“We don’t want it to be a disincentive to hiring counselors or librarians,” she said. To date, however, nobody has put forward a good idea for fixing the policy, according to the group, at least a solution that is worth overturning a law that seeks to hold the line on preserving faculty jobs.
“We’re willing to look at the 50 percent rule,” Pilati said. “But we do believe it serves a purpose.”
Some faculty members and outside observers also note that community college budgets are complex, and involve choices beyond just hiring faculty to add counselors. There may be other budget areas that can be adjusted to incrementally bulk up vital student services, according to this argument.
But Carroll said the district’s three colleges have been cut nearly to the bone, removing virtually all budgetary wiggle room. And faculty members are more interested in protecting their positions than finding a fix to the 50 percent law, she said.
“I’ve proposed many times to simply add counseling to the faculty side,”said Carroll.
Pasadena City College has gotten creative to try to meet student demand for counseling and advising, earning praise for their efforts from Thomas Brock, director of the young adults and postsecondary education policy area for MDRC, a research organization.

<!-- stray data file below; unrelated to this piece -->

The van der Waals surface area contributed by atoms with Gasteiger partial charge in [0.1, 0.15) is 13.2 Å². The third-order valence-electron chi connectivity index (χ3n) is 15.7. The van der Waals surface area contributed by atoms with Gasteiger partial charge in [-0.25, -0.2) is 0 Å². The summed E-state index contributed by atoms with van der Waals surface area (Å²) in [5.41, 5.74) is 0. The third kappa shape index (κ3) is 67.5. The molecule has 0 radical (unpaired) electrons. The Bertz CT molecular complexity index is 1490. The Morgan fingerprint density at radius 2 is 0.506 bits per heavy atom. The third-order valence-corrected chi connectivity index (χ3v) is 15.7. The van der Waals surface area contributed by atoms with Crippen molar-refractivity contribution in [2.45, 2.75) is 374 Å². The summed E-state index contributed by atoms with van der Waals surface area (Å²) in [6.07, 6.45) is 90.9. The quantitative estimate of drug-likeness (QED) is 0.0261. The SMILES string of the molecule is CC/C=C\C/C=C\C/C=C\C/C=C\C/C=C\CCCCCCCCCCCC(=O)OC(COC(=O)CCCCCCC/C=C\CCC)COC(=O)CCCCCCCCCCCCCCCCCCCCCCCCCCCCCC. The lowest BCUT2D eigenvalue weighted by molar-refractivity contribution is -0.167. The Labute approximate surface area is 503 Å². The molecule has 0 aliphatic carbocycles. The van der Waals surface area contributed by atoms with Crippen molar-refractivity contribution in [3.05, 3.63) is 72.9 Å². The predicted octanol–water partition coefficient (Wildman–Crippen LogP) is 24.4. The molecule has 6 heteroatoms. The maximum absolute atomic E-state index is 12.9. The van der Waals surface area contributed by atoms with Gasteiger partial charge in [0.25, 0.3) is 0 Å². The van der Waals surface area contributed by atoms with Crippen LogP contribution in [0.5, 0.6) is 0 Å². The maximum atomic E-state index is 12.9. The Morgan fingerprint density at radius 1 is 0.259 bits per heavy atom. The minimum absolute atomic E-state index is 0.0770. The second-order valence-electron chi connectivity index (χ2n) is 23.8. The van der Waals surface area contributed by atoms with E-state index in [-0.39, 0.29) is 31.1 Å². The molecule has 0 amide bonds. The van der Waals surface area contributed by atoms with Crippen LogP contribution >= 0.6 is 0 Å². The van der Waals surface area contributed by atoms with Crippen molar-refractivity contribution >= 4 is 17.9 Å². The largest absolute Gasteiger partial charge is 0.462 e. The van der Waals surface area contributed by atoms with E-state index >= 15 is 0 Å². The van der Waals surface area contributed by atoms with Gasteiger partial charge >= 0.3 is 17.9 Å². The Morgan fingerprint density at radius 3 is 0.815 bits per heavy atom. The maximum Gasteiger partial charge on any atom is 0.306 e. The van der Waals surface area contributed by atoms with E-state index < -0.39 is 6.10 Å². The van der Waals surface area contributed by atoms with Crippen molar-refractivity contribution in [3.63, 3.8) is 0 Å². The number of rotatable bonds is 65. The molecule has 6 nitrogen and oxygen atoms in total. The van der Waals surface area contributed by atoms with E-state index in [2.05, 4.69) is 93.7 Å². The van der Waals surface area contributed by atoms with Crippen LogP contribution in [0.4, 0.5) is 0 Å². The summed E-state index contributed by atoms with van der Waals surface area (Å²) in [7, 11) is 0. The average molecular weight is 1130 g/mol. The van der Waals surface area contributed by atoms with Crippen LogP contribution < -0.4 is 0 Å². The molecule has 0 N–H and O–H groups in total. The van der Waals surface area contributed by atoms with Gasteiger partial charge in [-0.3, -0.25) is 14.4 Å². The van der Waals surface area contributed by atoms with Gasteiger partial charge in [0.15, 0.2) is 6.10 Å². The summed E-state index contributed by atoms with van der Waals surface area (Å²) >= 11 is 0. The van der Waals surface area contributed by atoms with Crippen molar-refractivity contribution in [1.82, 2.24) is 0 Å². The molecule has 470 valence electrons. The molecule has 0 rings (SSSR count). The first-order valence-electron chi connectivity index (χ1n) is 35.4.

For example, the college now offers group counseling sessions for new students and those on academic probation, Olivo said. They also began online counseling, which 3,000 students use per year. Students can request an online review of their academic record to ensure that they’re on track for graduation.
“We are trying to do as much as possible so that students are not required to physically present themselves in the counseling department,” said Olivo.
Substantial in-person advising is preferable, experts said, particularly for students who are hesitant about seeking help and tend to be the most at risk. This is particularly true at the beginning of semesters, Brock said. Without being able to meet with counselors, students aren’t “getting the kind of individual attention and feedback” they need.
“It would be great if we had the resources for every student to sit down with an adviser,” said Andy Dryden, a former engineering professor and student adviser at Oregon's Mt. Hood Community College. But that isn’t the reality at many community colleges.